The term “social media” has entered that rare stratosphere of fame and recognition normally reserved for rock stars and Presidents. Now, rock stars and Presidents bow to the power of social media.
Brian Clark’s insights, while referencing Presidents with a capital P rather than those of us who lead colleges and universities, are nonetheless apt. We feel the power of social media on campuses and in our communities, and a growing number of presidents are embracing the opportunities and challenges social media presents.
Even as the early forms of social media like LiveJournal, Myspace and Friendster became popular (and then declined) and social media came to dominate contemporary culture, universities were mostly absent in these online spaces. It wasn’t until Facebook—especially once it opened up to non-student members—that universities had much of a presence in social media.
Even then, not many university presidents and other campus leaders joined in.
I might not have either, but when I was a new university president in 2009, Twitter co-founder Jack Dorsey spoke at Webster in a tweet-up.
Jack had a vision of Twitter as a powerful tool—as a type of communication platform akin to the telephone—that could be used to reach stakeholders directly, immediately and authentically. I was intrigued, and I created a handle (@websterpres).
While I am not a digital native, I am an enthusiastic early adopter when it comes to communication technologies. During my childhood, I developed a love of writing and receiving letters heightened by the fact that the mailman delivered mail only once a day. It is no exaggeration to say that the moment my doctoral advisor introduced me to email in the late 1980s, my life changed.
Over the next decade, I investigated the effect of email on student writers and piloted its use for networking by teachers in training. My experiences as a user and an investigator convinced me that emerging technologies can support our communication across boundaries of time, space and culture to build globally diverse and inclusive communities. Since that second pivotal moment for me in 2009, I have embraced social media applications, connecting a global community as Webster’s president through Twitter, Facebook and LinkedIn as well as through a Tumblr blog.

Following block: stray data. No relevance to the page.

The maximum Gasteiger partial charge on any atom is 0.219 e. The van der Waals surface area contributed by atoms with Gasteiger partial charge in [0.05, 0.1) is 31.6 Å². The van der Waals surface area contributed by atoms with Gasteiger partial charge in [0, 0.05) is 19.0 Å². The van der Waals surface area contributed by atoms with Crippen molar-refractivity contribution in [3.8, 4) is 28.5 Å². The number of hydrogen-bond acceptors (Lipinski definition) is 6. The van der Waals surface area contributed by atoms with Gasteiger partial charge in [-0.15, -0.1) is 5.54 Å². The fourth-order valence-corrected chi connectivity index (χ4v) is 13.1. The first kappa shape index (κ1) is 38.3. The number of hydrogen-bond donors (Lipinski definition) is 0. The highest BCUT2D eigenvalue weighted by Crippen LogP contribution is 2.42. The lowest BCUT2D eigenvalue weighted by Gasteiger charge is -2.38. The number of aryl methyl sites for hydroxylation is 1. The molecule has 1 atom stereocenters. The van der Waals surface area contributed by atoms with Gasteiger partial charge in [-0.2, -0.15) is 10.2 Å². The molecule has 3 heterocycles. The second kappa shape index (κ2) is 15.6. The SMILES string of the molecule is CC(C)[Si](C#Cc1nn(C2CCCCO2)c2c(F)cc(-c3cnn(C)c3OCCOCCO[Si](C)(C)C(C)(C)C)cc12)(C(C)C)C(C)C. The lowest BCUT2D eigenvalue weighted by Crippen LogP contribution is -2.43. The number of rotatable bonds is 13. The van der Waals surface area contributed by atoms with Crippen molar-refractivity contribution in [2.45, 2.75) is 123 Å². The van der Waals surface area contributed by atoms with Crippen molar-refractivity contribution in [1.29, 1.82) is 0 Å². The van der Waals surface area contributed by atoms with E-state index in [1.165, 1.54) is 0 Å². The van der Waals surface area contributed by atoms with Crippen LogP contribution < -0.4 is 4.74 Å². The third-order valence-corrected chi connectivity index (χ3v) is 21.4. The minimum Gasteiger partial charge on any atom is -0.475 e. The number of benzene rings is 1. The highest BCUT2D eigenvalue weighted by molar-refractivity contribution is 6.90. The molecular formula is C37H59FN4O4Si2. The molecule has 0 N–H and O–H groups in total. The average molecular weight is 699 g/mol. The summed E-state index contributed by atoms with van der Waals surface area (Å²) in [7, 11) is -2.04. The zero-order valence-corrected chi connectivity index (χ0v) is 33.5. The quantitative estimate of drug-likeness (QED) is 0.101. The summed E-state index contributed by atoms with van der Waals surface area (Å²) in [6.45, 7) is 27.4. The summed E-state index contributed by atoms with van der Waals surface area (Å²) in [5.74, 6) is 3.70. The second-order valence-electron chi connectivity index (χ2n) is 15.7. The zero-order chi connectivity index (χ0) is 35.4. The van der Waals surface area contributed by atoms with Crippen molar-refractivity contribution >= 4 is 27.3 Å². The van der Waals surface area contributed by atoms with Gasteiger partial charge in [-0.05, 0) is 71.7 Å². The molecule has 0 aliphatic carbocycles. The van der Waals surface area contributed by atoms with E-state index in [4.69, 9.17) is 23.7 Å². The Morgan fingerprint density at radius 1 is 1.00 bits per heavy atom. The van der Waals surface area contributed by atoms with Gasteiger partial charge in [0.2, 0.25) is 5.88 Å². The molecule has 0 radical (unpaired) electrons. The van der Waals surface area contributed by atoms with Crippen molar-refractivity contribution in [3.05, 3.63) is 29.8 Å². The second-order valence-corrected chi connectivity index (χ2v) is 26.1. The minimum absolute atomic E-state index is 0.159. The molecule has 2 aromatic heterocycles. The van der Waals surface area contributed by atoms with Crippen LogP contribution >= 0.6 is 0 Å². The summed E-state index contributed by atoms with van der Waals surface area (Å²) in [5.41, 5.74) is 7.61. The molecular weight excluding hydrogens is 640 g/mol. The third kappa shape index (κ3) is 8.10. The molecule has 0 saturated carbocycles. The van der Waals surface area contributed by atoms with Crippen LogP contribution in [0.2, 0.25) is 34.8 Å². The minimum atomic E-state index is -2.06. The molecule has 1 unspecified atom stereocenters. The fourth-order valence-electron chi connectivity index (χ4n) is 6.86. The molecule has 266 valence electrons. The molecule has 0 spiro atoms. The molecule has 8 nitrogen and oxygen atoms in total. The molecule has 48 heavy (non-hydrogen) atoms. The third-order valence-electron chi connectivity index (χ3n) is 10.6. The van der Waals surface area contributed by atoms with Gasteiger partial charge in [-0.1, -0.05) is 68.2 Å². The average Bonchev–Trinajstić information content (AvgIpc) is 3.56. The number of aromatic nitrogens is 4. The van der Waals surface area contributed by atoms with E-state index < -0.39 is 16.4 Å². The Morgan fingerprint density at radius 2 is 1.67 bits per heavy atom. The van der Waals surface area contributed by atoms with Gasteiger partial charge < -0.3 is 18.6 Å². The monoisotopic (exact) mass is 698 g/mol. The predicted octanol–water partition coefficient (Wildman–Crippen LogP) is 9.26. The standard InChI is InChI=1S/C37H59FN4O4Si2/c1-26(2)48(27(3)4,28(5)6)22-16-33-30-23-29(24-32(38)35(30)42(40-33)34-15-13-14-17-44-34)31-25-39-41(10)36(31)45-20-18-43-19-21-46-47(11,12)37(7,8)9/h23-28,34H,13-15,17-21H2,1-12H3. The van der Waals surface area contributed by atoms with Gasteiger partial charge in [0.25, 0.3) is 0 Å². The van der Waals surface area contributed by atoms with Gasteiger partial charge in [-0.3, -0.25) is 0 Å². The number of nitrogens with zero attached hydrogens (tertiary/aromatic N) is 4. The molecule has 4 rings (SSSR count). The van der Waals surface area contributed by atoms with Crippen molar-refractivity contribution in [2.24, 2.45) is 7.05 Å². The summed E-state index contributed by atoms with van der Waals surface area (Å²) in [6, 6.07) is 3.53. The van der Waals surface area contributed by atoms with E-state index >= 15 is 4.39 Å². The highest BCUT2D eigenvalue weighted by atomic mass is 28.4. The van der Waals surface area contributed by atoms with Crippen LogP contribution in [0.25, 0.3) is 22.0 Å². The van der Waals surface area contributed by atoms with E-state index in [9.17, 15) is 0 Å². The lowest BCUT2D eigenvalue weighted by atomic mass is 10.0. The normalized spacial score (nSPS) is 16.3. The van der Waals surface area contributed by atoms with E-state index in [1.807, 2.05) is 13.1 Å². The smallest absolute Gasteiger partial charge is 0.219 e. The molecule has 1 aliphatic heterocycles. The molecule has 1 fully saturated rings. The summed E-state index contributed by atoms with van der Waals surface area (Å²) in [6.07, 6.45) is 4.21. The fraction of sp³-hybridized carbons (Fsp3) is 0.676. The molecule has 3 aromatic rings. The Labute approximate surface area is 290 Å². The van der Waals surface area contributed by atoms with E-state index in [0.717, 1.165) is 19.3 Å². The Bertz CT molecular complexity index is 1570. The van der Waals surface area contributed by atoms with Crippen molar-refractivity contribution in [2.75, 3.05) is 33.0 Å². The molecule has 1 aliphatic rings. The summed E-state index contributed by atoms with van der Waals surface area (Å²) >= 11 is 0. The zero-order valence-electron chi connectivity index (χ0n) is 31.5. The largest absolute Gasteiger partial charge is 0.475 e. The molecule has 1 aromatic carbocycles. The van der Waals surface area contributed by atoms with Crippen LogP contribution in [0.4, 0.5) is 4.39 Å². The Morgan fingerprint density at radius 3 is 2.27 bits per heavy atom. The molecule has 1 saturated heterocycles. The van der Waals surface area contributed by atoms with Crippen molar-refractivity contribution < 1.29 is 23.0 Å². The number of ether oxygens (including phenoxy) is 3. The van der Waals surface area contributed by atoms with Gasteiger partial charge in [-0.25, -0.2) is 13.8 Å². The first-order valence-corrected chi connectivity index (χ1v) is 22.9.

Presidents who tweet or otherwise use social media are still rare but becoming more prevalent. In 2012, communications consultant Michael Stoner posted a series on the mStoner blog about presidents who used social media. He interviewed me for his project as well as my social-media-using peer group and non-users.
Stoner found that although social media gave presidents the opportunity to reach previously untouched groups, they tended to stay away due to a mixture of time constraints, potential control problems, risk aversion, the nebulousness of social media’s effectiveness, ROI, lack of social pressure, age and performance anxiety.
Eventually, social media started becoming a question for presidential search committees, and over time, more of us found our way onto the social-media scene. Still, it wasn’t until 2014 that Dan Zaiontz, reacting to the increasing social demand on presidents, released his best practices text #FollowTheLeader: Lessons in Social Media Success from #HigherEd CEOs.
As social media evolves, I increasingly look for ways to use these channels for the purposes Zaiontz identified: community leadership, personal sharing and engaging with diverse accounts. I am the author of most of my posts, partnering with able, social media-savvy graduate assistants on strategy, analytics and occasionally posting when I am speaking at an event. Using Buffer as a tool helps me schedule posts, capture content easily and manage posts for multiple channels—indispensable time savers that also enlarge my community.
The personality I attempt to express is “Beth as Webster’s president,” inviting others to engage with me in my activities, thoughts, readings and experiences while I live the life of Webster’s president. Through photos and occasional videos, I connect the world of Webster, including our campuses in nine countries on four continents, hoping that through these channels, we build a true global community. Whimsy is welcome, as are reflections on life’s challenges.
Are there risks? Yes. Are there rewards? Yes, many. Among them are the delightful and informative encounters with Webster students in the places our students make their homes as well as those who come to study with us from over 140 countries. For me, the opportunity to interact with business leaders, technology innovators, humanitarians, artists and diplomats in an increasingly connected world is professionally necessary and personally joyful.
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